So how does Israeli reconcile the "freedom" for the people of Israel with the freedom sought by the African migrants? This has not yet been answered. There have been many different ideas thrown about, including the idea of running large refugee type camps in southern Israel or caravan housing communities until the problems in African blow over somewhat - but that could be generations and could require enormous financial contributions on Israel's part; or simply absorbing and dispersing a certain number of migrants throughout the country rather than see them concentrated in one area. The key challenge will be to absorb at least a certain number in a way that allows them to get decent education, housing and healthcare and to truly become Israelis, while cognizant of the "mission statement" of the country of Israel to serve as a homeland for the Jewish people. And even significant absorption would still means tens of thousands of African migrants who Israel will not be able to absorb. The other countries of the world will have to assist with creative solutions to help the fleeing people of Africa. Even though Israel is closer to Africa than most European countries, it is a very small country and cannot be expected to address a disproportionately large share of this challenging problem.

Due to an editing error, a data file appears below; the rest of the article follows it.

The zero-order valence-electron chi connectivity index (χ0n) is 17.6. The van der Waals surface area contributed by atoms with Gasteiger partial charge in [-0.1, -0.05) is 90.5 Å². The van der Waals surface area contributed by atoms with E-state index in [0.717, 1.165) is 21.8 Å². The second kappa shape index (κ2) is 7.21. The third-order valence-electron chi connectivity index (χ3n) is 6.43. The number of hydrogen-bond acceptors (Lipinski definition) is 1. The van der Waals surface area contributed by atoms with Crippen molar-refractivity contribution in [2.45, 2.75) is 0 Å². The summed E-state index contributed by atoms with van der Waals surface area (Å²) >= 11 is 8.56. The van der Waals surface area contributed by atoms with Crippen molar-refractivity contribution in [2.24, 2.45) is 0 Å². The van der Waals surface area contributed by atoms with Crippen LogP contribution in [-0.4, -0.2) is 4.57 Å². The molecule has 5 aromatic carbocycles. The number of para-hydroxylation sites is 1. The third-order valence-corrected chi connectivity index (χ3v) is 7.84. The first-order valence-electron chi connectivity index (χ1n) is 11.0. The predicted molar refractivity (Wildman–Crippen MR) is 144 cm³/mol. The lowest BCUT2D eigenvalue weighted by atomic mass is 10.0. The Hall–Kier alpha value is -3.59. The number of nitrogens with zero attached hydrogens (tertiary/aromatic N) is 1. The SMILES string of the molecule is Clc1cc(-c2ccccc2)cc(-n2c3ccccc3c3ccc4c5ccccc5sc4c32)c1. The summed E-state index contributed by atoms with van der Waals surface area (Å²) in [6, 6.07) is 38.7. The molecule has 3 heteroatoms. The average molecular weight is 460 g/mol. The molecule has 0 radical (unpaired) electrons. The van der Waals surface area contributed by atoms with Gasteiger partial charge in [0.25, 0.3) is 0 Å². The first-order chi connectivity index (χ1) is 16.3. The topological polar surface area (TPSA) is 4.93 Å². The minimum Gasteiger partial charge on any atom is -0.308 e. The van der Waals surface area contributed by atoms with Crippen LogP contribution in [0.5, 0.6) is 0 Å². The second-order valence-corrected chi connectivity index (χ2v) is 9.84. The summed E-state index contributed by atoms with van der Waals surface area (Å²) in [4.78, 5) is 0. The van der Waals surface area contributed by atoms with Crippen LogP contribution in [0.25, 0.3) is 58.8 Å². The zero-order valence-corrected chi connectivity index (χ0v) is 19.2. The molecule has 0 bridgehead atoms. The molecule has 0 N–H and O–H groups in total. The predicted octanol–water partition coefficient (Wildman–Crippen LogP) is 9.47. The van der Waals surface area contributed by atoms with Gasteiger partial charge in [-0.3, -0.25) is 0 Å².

Hopefully, sooner rather than later, the world and the African countries will tackle the real problem and will find a way to improve the situation in Africa and reduce or eliminate the need for so many people to flee.

Thursday, March 15, 2012

Ongoing War with Gaza and Implications for Israel-Iran


Since Friday March 9, 2012, more than 200 rockets have been fired from Gaza to various parts of Israel. These attacks have been aimed at Beer Sheva, Ashdod, Ashkelon and even the more northern city of Gedera. Israel has responded with a number of air raids on Gaza. Many Israelis have been injured in the rocket attacks. There are also estimates that more than 30 Palestinians have been killed in Israel's responding raids, some of whom were civilians.

The latest round of violence erupted after Israel assassinated Zuhair al-Qaissi, the secretary general of the Popular Resistance Committee. Al-Qaissi was linked by Israeli military officials to an August attack from the Sinai that resulted in the deaths of 8 Israelis and injuries to 40 others. Al-Qaissi was reportedly planning another similar attack.